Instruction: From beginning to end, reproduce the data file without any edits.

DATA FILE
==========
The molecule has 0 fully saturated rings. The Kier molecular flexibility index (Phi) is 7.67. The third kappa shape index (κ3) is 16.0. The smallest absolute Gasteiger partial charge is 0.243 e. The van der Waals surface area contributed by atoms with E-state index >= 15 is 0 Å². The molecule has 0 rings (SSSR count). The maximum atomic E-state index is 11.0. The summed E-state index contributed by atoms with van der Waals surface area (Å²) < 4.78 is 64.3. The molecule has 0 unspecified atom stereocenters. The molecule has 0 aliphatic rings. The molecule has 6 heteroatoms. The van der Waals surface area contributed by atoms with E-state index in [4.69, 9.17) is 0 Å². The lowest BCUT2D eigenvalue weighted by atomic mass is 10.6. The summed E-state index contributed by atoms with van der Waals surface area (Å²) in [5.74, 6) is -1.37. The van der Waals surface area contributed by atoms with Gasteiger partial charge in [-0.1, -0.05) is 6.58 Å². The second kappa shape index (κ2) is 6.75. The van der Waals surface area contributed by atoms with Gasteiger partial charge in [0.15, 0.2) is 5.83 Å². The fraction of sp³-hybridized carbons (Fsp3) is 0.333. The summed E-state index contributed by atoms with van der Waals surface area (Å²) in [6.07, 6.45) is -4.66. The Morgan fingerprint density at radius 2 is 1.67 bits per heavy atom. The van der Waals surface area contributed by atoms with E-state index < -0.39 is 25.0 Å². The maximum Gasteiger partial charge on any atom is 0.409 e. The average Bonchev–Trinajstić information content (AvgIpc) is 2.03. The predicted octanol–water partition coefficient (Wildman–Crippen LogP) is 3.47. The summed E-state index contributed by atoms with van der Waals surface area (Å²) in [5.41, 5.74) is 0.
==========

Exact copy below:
The molecule has 0 fully saturated rings. The Kier molecular flexibility index (Phi) is 7.67. The third kappa shape index (κ3) is 16.0. The smallest absolute Gasteiger partial charge is 0.243 e. The van der Waals surface area contributed by atoms with E-state index >= 15 is 0 Å². The molecule has 0 rings (SSSR count). The maximum atomic E-state index is 11.0. The summed E-state index contributed by atoms with van der Waals surface area (Å²) < 4.78 is 64.3. The molecule has 0 unspecified atom stereocenters. The molecule has 0 aliphatic rings. The molecule has 6 heteroatoms. The van der Waals surface area contributed by atoms with E-state index in [4.69, 9.17) is 0 Å². The lowest BCUT2D eigenvalue weighted by atomic mass is 10.6. The summed E-state index contributed by atoms with van der Waals surface area (Å²) in [5.74, 6) is -1.37. The van der Waals surface area contributed by atoms with Gasteiger partial charge in [-0.1, -0.05) is 6.58 Å². The second kappa shape index (κ2) is 6.75. The van der Waals surface area contributed by atoms with Gasteiger partial charge in [0.15, 0.2) is 5.83 Å². The fraction of sp³-hybridized carbons (Fsp3) is 0.333. The summed E-state index contributed by atoms with van der Waals surface area (Å²) in [6.07, 6.45) is -4.66. The Morgan fingerprint density at radius 2 is 1.67 bits per heavy atom. The van der Waals surface area contributed by atoms with E-state index < -0.39 is 25.0 Å². The maximum Gasteiger partial charge on any atom is 0.409 e. The average Bonchev–Trinajstić information content (AvgIpc) is 2.03. The predicted octanol–water partition coefficient (Wildman–Crippen LogP) is 3.47. The summed E-state index contributed by atoms with van der Waals surface area (Å²) in [5.41, 5.74) is 0.